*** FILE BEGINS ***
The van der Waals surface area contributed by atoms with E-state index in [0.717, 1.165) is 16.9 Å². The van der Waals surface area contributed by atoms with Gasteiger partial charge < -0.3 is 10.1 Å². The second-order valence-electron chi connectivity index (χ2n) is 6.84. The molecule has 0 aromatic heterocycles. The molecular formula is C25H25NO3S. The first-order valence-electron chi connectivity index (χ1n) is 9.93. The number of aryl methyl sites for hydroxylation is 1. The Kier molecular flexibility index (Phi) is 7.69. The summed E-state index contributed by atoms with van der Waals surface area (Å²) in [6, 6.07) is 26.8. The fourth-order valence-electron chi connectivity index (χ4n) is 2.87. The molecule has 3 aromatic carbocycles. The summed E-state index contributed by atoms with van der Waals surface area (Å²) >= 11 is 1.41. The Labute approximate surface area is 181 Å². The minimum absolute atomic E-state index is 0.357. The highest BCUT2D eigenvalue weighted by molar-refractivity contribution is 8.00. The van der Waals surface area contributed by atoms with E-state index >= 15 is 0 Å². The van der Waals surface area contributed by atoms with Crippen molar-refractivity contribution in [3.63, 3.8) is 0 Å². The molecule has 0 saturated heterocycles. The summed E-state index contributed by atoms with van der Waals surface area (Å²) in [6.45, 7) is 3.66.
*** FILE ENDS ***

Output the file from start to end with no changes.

The van der Waals surface area contributed by atoms with E-state index in [0.717, 1.165) is 16.9 Å². The van der Waals surface area contributed by atoms with Gasteiger partial charge < -0.3 is 10.1 Å². The second-order valence-electron chi connectivity index (χ2n) is 6.84. The molecule has 0 aromatic heterocycles. The molecular formula is C25H25NO3S. The first-order valence-electron chi connectivity index (χ1n) is 9.93. The number of aryl methyl sites for hydroxylation is 1. The Kier molecular flexibility index (Phi) is 7.69. The summed E-state index contributed by atoms with van der Waals surface area (Å²) in [6, 6.07) is 26.8. The fourth-order valence-electron chi connectivity index (χ4n) is 2.87. The molecule has 3 aromatic carbocycles. The summed E-state index contributed by atoms with van der Waals surface area (Å²) >= 11 is 1.41. The Labute approximate surface area is 181 Å². The minimum absolute atomic E-state index is 0.357. The highest BCUT2D eigenvalue weighted by molar-refractivity contribution is 8.00. The van der Waals surface area contributed by atoms with E-state index >= 15 is 0 Å². The van der Waals surface area contributed by atoms with Crippen molar-refractivity contribution in [3.63, 3.8) is 0 Å². The molecule has 0 saturated heterocycles. The summed E-state index contributed by atoms with van der Waals surface area (Å²) in [6.45, 7) is 3.66.